- About FSPH
- Current Students
- Prospective Students
- Alumni Affairs
- Give to the School
Tools developed by UCLA Fielding School of Public Health team show which communities are at greatest risk of harm during extreme heat days
As California enters the hottest season of the year, residents and policy makers can tell at a glance how extreme heat harms a community’s health, down to the neighborhood level, with a new on-line tool developed by researchers at the UCLA Fielding School of Public Health.
“With the urgent threat of extreme heat over the summer, it’s critical that we have tools to support effective preparedness and response,” said Dr. David Eisenman, Fielding School professor of community health sciences and co-director of the UCLA Center for Healthy Climate Solutions and the UCLA Center for Public Health and Disasters.
“We’re releasing the tool for public beta testing for two reasons. First, we believe that the data we’re making available is critically important to protect people’s health now. And secondly, we want to understand how we can make this tool as useful as possible to California communities and policymakers,” said Eisenman, an advisor to the city of Los Angeles’ recently-organized office for emergency response to extreme heat events. “The tool shows us where there’s the greatest need for action and investment. By making it easy to use and working in partnership with communities on its development, we’re using this tool’s release as a step towards promoting health equity and environmental justice.”
The on-line tools - available at www.Uclaheatmaps.org - features several elements to ensure the map and its outputs are easy to understand and widely accessible to users, including a tutorial video and a feedback form, where users can submit recommendations for improvements or report any issues.
“Our heat map allows us to visualize and understand real health risks due to heat, based on historical data,” said Dr. Diane Garcia-Gonzales, one of the lead developers. “The model we developed helps us overcome some of the issues of underestimation that we typically see for extreme heat impacts.”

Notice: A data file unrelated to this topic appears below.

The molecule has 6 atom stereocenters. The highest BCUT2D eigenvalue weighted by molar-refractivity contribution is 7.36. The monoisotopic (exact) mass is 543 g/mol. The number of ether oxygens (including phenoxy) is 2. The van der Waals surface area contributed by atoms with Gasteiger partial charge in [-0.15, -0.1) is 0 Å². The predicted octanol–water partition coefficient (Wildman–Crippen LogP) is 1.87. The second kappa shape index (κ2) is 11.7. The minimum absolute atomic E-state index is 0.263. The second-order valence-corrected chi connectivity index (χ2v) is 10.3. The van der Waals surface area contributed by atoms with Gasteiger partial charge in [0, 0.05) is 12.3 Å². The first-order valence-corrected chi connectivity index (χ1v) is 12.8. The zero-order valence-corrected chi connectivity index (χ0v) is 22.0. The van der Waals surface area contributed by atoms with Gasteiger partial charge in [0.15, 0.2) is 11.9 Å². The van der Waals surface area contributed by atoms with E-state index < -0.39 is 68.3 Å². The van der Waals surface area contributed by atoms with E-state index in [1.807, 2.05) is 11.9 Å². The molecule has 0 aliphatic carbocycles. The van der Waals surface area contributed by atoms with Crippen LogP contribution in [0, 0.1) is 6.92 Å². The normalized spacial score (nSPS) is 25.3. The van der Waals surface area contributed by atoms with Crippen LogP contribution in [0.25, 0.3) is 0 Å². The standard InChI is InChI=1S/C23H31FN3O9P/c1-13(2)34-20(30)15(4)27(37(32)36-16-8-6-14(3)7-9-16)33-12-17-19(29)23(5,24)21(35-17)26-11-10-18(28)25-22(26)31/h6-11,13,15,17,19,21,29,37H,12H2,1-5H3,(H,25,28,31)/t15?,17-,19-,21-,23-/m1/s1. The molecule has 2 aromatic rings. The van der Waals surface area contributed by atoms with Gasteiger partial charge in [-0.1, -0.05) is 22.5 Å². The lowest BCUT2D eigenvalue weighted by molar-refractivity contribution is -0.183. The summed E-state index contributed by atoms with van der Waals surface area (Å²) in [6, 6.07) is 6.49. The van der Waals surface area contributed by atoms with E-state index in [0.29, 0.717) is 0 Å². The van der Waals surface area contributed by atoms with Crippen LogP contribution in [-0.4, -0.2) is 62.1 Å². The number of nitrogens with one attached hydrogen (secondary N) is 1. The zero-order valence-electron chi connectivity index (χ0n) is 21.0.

The project is a joint effort of the UCLA Center for Healthy Climate Solutions and the UCLA Center for Public Health and Disasters; both research centers are part of the Fielding School. Funding for the project was provided by the Conrad N. Hilton Foundation and the UCLA Sustainable LA Grand Challenge.
“This is a unique health and heat risk map that will help the City of Los Angeles target resources to the most vulnerable areas exposed to extreme heat and thus prioritize the mitigation and adaptation measures where they are most needed,” said Marta Segura, the city’s newly-appointed “chief heat officer.” “Climate, health, and equity are the pillars of our work at the City of Los Angeles.”
UCLA continues to lead on research to help California prepare for a hotter future under the climate crisis. The tool also adds to UCLA’s broader portfolio of resources — including a recently launched tool created by the Luskin Center for Innovation in partnership with the Public Health Alliance that visualizes extreme heat in California over the coming decades.
by Lynne Stoler
The UCLA Fielding School of Public Health, founded in 1961, is dedicated to enhancing the public's health by conducting innovative research, training future leaders and health professionals from diverse backgrounds, translating research into policy and practice, and serving our local communities and the communities of the nation and the world. The school has 761 students from 26 nations engaged in carrying out the vision of building healthy futures in greater Los Angeles, California, the nation and the world.